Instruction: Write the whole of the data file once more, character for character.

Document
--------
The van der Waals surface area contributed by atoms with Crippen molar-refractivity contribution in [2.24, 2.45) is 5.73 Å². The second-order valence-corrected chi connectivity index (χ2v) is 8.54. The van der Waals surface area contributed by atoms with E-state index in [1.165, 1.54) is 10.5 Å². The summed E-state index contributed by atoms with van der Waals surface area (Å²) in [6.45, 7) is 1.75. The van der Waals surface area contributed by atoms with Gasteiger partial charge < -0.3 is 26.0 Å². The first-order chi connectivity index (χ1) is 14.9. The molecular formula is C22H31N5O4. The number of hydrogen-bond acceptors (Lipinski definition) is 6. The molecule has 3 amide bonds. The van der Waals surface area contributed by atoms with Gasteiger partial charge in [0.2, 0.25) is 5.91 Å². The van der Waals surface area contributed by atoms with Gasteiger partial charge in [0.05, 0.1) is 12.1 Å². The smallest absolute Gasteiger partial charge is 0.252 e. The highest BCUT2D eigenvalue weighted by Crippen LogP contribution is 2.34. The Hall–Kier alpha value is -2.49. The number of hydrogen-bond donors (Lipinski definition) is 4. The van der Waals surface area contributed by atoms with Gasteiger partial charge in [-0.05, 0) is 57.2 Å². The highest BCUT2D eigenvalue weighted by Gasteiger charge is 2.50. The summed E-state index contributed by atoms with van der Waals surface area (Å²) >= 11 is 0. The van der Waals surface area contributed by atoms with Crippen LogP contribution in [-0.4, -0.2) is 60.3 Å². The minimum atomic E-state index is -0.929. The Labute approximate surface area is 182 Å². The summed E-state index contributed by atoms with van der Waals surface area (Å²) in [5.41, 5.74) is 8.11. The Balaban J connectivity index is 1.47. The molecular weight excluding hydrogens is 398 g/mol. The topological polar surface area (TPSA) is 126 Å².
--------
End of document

The van der Waals surface area contributed by atoms with Crippen molar-refractivity contribution in [2.24, 2.45) is 5.73 Å². The second-order valence-corrected chi connectivity index (χ2v) is 8.54. The van der Waals surface area contributed by atoms with E-state index in [1.165, 1.54) is 10.5 Å². The summed E-state index contributed by atoms with van der Waals surface area (Å²) in [6.45, 7) is 1.75. The van der Waals surface area contributed by atoms with Gasteiger partial charge < -0.3 is 26.0 Å². The first-order chi connectivity index (χ1) is 14.9. The molecular formula is C22H31N5O4. The number of hydrogen-bond acceptors (Lipinski definition) is 6. The molecule has 3 amide bonds. The van der Waals surface area contributed by atoms with Gasteiger partial charge in [0.2, 0.25) is 5.91 Å². The van der Waals surface area contributed by atoms with Gasteiger partial charge in [0.05, 0.1) is 12.1 Å². The smallest absolute Gasteiger partial charge is 0.252 e. The highest BCUT2D eigenvalue weighted by Crippen LogP contribution is 2.34. The Hall–Kier alpha value is -2.49. The number of hydrogen-bond donors (Lipinski definition) is 4. The van der Waals surface area contributed by atoms with Gasteiger partial charge in [-0.05, 0) is 57.2 Å². The highest BCUT2D eigenvalue weighted by Gasteiger charge is 2.50. The summed E-state index contributed by atoms with van der Waals surface area (Å²) >= 11 is 0. The van der Waals surface area contributed by atoms with Crippen LogP contribution in [-0.4, -0.2) is 60.3 Å². The minimum atomic E-state index is -0.929. The Labute approximate surface area is 182 Å². The summed E-state index contributed by atoms with van der Waals surface area (Å²) in [5.41, 5.74) is 8.11. The Balaban J connectivity index is 1.47. The molecular weight excluding hydrogens is 398 g/mol. The topological polar surface area (TPSA) is 126 Å².